Animals in open light

May 15, 2014

It is a great shame that Michelle Thew from the British Union for the Abolition of Vivisection (Letters, 8 May) seeks to pour scorn on universities’ moves to be more open about the animal research they conduct. The section of the legislation covering animal research in the UK that was introduced to protect researchers from the violence visited upon them by extremists is now being reconsidered by the government to further improve transparency.

Thankfully, the threat to researchers has greatly diminished, and it is time not only to reform the law but also to encourage more openness in the animal research community. This is what the Concordat on Openness is all about. As Understanding Animal Research told the Commons Justice Committee in 2012: “We believe that more information about animal research should proactively be made available to the public, while safeguarding information which could be used by extremists to target individuals and institutions.” I hope that the BUAV would agree that this is a fair compromise that recognises public bodies’ legal requirements to safeguard the safety of their employees.

The concordat commits its signatories to providing accurate descriptions of the benefits, harms and limitations of animal research, as well as to being open about such research’s impact on animal welfare and the ethical considerations involved. Why are animal rights groups nervous about openness? What are they worried about their supporters discovering? That all veterinary treatments are developed using animal research? That more than 97 per cent of research involves mice, fish, rats or birds? That half of all experiments relate to the breeding of GM mice?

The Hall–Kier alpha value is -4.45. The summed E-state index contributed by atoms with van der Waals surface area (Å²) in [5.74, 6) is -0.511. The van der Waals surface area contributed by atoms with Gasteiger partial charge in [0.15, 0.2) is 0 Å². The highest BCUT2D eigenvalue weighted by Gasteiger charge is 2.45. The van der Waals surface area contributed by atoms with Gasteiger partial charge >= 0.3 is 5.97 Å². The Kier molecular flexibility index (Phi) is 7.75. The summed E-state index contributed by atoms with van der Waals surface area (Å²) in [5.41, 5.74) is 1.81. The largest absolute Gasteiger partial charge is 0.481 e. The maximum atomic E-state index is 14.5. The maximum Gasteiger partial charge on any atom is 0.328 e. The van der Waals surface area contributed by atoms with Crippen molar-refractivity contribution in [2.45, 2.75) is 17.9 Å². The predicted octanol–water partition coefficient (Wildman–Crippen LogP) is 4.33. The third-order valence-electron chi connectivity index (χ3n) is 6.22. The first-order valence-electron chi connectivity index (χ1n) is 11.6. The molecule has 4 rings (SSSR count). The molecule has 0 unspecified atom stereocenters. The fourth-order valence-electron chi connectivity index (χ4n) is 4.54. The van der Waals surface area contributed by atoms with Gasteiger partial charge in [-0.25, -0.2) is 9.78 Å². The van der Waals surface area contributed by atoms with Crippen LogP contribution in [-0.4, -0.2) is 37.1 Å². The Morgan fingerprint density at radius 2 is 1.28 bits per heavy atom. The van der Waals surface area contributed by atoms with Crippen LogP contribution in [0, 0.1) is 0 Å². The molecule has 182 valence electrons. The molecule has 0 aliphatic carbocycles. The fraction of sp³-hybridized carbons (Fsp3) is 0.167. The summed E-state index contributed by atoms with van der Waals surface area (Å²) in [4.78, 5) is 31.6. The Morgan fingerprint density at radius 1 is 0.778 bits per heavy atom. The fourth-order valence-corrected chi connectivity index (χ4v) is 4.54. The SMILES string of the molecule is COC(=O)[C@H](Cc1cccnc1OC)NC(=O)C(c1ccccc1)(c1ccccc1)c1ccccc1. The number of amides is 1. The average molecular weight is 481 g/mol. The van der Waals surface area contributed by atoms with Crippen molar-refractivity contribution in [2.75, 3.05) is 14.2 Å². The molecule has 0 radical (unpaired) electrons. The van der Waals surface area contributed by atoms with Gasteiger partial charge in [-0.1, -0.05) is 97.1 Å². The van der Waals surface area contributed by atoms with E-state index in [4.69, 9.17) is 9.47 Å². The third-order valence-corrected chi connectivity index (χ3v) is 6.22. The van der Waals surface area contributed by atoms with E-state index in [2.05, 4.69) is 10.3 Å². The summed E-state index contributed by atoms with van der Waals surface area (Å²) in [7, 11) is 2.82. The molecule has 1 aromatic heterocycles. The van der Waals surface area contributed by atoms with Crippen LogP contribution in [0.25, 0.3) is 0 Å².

For groups that rely on giving their own account of what goes on inside animal research facilities, openness is a real threat. Let’s show people the reality of the groundbreaking research that is being done on their behalf so that they can make up their own minds.

Wendy Jarrett
Chief executive
Understanding Animal Research

Times Higher Education free 30-day trial

You've reached your article limit

Register to continue

Registration is free and only takes a moment. Once registered you can read a total of 3 articles each month, plus:

  • Sign up for the editor's highlights
  • Receive World University Rankings news first
  • Get job alerts, shortlist jobs and save job searches
  • Participate in reader discussions and post comments

Have your say

Log in or register to post comments

Most Commented

Laurel and Hardy sawing a plank of wood

Working with other academics can be tricky so follow some key rules, say Kevin O'Gorman and Robert MacIntosh

Lady Margaret Hall, Oxford will host a homeopathy conference next month

Charity says Lady Margaret Hall, Oxford is ‘naive’ to hire out its premises for event

women leapfrog. Vintage

Robert MacIntosh and Kevin O’Gorman offer advice on climbing the career ladder

Woman pulling blind down over an eye
Liz Morrish reflects on why she chose to tackle the failings of the neoliberal academy from the outside
White cliffs of Dover

From Australia to Singapore, David Matthews and John Elmes weigh the pros and cons of likely destinations